The Non-Linearity and Open World of Ocarina of Time

    The classic is more open than you might have previously thought.

    There’s a myth that The Legend of Zelda: Ocarina of Time is a fully linear, ‘closed world’ game. In this article, I lay out some of the histories of the open world concept, and argue that The Legend of Zelda: Ocarina of Time is less linear than people think. *Beware of spoilers*.

    Structure in Zelda Games

    In terms of mainline Zelda game releases, since The Legend of Zelda: Ocarina of Time, up until The Legend of Zelda: Skyward Sword in 2011, 3D Zelda games generally followed a structure. This structure consists of, completing the first three dungeons, getting the master sword, then a larger overworld, or sometimes a parallel world, opens up to the player. This can also be seen in the 2D The Legend of Zelda: A Link to the Past which was released on SNES in 1991. Some games slightly deviate from this pattern, like The Legend of Zelda: Majora’s Mask, and The Legend of Zelda: Link’s Awakening but they still have a system of exploration where you have to find and conquer large dungeons to progress the story.

    This all changed with The Legend of Zelda: Breath of the Wild. As I’m sure you know, Breath of the Wild uses shrines spread out throughout a fully ‘open air’ overworld. These function similarly to the larger dungeons found in other Zelda games. However, in terms of progression, they are more akin to stars in Super Mario Galaxy, or Super Mario 64. It was a change that really worked and made for a more accessible, fun, and deep Zelda experience. The long dungeons in older Zelda games could tend to overstay their welcome (the Water Temple in both Ocarina and Twilight Princess are notorious examples). The fully open-world, action RPG approach to The Legend of Zelda: Breath of the Wild was also a departure from previous titles, but the attempt at an open world definitely isn’t new.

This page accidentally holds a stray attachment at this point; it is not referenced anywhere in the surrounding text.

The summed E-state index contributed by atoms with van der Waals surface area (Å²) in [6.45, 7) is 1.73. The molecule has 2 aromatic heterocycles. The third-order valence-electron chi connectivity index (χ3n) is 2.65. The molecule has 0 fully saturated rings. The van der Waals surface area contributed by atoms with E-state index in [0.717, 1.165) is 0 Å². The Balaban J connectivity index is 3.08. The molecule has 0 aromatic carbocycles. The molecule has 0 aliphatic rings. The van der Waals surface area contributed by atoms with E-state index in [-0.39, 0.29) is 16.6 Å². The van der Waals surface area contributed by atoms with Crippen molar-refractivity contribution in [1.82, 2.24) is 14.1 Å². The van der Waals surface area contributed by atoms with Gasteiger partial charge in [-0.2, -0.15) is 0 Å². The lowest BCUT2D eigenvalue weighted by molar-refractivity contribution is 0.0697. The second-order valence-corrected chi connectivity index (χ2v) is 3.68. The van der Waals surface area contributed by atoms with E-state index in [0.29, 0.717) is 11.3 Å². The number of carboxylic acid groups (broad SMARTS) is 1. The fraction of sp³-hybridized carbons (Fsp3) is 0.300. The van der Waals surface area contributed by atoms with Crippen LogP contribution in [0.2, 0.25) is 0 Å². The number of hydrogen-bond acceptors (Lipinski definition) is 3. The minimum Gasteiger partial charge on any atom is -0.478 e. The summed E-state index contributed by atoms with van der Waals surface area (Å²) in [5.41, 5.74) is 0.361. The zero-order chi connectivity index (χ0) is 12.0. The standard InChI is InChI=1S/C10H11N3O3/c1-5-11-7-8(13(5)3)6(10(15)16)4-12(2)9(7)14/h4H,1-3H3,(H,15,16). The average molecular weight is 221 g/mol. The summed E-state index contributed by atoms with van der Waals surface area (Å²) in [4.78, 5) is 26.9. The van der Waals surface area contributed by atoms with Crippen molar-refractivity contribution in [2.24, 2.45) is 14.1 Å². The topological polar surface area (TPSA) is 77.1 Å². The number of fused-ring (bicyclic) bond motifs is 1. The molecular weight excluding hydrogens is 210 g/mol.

Zelda 64 Official Art

    Ocarina of Time and Modular Open Worlds

    Back in the mid-’90s when developers were just starting to get to grips with movement in 3D environments, most games used camera angles and patterns of character movement that weren’t fully taking advantage of the potential of the new perspective of 3D gaming. This changed with Super Mario 64, and The Legend of Zelda: Ocarina of Time, the former of which refined 3D movement and camera control, while the latter introduced a standard setting targeting system and created one of the first cinematic videogame experiences (alongside Final Fantasy VII). 

    However, at this time, console power was still relatively weak, so consoles like the Nintendo 64, Dreamcast, and PS1 didn’t have the power to create seamless open worlds (for the most part). Instead, they had to use tricks, and develop connected, but separate areas of games to create the illusion of a fully open world. Open worlds were around in the 2D era, games like Chrono Trigger and the original NES Legend of Zelda are testament to this. Ocarina of Time used the modular approach.

    In terms of non-linearity, which is often associated with open-world games, there were partially (and fully) non-linear games throughout the ’80s and ’90s. The Legend of Zelda: A Link to the Past had some non-linear elements (and the original Legend of Zelda was even more non-linear). Ocarina of Time at the time of release could definitely be described as an open world. Maybe it being non-linear is more difficult to argue for, but there are a few different orders in which you can tackle the adult dungeons, as well as (of course) side quests that you can do almost at any level of progress through the game.

    Zelda Artwork

    Exploration as Child Link

    If you were a kid who played through Ocarina of Time in the late ’90s, then there’s a good chance one of your favorite gaming moments was that time when you walked out of Kokiri Forest into Hyrule Field as child Link for the first time. The graphics were amazing for the time, and you knew the adventure had just started. This feeling of exploration is reflected in the gameplay design and the fact that you can collect various upgrades and heart pieces, in any order, during the child portion of Ocarina of Time. The Deku Seeds upgrades can be picked up in any order, and both are accessible early in the game. It’s the same with the Bomb upgrades, which along with the Deku Nut upgrades are more obscurely hidden. This freedom gives the game a sense that you are creating a unique experience.